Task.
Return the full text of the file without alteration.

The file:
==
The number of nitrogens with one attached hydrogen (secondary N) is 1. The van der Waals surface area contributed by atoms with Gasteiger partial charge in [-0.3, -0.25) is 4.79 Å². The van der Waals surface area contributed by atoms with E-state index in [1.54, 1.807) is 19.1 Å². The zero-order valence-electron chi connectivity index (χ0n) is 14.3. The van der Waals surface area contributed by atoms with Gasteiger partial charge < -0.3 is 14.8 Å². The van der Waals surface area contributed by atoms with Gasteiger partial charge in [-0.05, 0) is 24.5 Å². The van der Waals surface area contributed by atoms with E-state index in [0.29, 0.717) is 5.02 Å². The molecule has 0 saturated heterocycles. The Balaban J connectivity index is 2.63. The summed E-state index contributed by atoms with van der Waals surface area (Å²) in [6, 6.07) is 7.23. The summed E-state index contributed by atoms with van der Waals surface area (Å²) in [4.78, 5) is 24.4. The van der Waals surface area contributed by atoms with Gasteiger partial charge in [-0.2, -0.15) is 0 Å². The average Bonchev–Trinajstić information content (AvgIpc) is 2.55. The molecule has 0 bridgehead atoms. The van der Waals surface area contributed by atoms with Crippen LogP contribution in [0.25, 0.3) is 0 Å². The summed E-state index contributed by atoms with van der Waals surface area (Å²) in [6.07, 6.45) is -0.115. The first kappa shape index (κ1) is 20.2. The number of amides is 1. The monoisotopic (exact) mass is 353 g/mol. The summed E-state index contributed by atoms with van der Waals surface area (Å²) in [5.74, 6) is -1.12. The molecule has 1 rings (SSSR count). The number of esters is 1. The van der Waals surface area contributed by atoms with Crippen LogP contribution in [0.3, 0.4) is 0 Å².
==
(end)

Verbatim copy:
The number of nitrogens with one attached hydrogen (secondary N) is 1. The van der Waals surface area contributed by atoms with Gasteiger partial charge in [-0.3, -0.25) is 4.79 Å². The van der Waals surface area contributed by atoms with E-state index in [1.54, 1.807) is 19.1 Å². The zero-order valence-electron chi connectivity index (χ0n) is 14.3. The van der Waals surface area contributed by atoms with Gasteiger partial charge < -0.3 is 14.8 Å². The van der Waals surface area contributed by atoms with Gasteiger partial charge in [-0.05, 0) is 24.5 Å². The van der Waals surface area contributed by atoms with E-state index in [0.29, 0.717) is 5.02 Å². The molecule has 0 saturated heterocycles. The Balaban J connectivity index is 2.63. The summed E-state index contributed by atoms with van der Waals surface area (Å²) in [6, 6.07) is 7.23. The summed E-state index contributed by atoms with van der Waals surface area (Å²) in [4.78, 5) is 24.4. The van der Waals surface area contributed by atoms with Gasteiger partial charge in [-0.2, -0.15) is 0 Å². The average Bonchev–Trinajstić information content (AvgIpc) is 2.55. The molecule has 0 bridgehead atoms. The van der Waals surface area contributed by atoms with Crippen LogP contribution in [0.25, 0.3) is 0 Å². The summed E-state index contributed by atoms with van der Waals surface area (Å²) in [6.07, 6.45) is -0.115. The first kappa shape index (κ1) is 20.2. The number of amides is 1. The monoisotopic (exact) mass is 353 g/mol. The summed E-state index contributed by atoms with van der Waals surface area (Å²) in [5.74, 6) is -1.12. The molecule has 1 rings (SSSR count). The number of esters is 1. The van der Waals surface area contributed by atoms with Crippen LogP contribution in [0.3, 0.4) is 0 Å².